It was perhaps inevitable that the ship carrying our messages, and also our hopes, back to our home planet would be named the Message in a Bottle. Not that there was any kind of formal naming ceremony. Far from it: it was just the name that people began to use, informally, in conversation, and then started getting recorded in notes and logs and written correspondence. The name simply stuck, as a way of expressing our collective feeling that we were adrift, lost in the void and separated forever from the rest of the universe.
It also turned out that rather more work than I originally imagined was required to equip the craft with everything it needed. In the end, almost a complete rebuild was required and everything took several times as long as I might have imagined. Not that it mattered: the crew's enthusiasm was undimmed regardless of setbacks and delays. This was, after all, something that almost everybody could contribute to; a short-term goal which allowed them to avoid thinking about the realities of the plight in which we found ourselves.
Henry and I had a few torrid last nights together, but somehow I never did fall pregnant. Perhaps it something in my subconscious or maybe it was just another dose of bad luck. Strangely, even though the crew was split almost exactly 50-50 between men and women, no other woman aboard seemed to be pregnant either. It was as if there was some deep inhibition about bringing another person into existence in our tiny lost world.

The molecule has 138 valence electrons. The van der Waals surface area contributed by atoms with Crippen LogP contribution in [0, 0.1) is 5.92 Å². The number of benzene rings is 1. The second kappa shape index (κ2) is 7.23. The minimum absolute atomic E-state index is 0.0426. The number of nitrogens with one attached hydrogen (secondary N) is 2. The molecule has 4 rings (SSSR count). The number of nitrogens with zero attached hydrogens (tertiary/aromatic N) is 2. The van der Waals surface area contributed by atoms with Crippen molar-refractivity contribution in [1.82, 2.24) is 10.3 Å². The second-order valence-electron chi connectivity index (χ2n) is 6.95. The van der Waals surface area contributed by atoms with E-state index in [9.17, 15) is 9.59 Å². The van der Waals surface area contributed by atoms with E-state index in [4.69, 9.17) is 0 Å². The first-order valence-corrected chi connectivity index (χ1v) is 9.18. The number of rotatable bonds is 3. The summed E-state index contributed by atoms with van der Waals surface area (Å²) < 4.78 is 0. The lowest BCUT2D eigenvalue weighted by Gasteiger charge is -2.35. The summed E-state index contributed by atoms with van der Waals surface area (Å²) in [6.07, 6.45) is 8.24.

I was there in person when Henry was installed without ceremony in the pilot couch of the Bottle. It was a position he would very probably never leave; he would have to spend months cocooned in its protective embrace and subjected to high levels of accelerative forces, even though the inertial field suppressors would be damping a large fraction of the pressure he would otherwise feel. As the pilot VR systems cut in and the outer hatch closed, effectively cutting me off from him, I thought the tears in my eyes would never stop.
The launch itself was an anti-climax, although I suspect every person on board watched the departure in real-time. The Bottle used thrusters to manoeuvre away from the Endeavour, its jets barely visible against the blue-shifted glare, until it was just a mote even at the maximum resolution of the telescopes trained in its direction. Then the Bottle's engines lit up with an intense blue glow, one which reddened and dimmed and disappeared from view within minutes, although the red-shifted engine emissions were detectable by infrared sensors for a while after that. And that was the last we ever saw of it.
Once the Message in a Bottle had left, there was a distinct sense of resignation amongst the crew, with more than a few cases of clinical depression and even a few suicides. A few weeks later, after a frantic period of fitting more tensioning cables, the main drive started up again, things settled down and life went on pretty much as usual.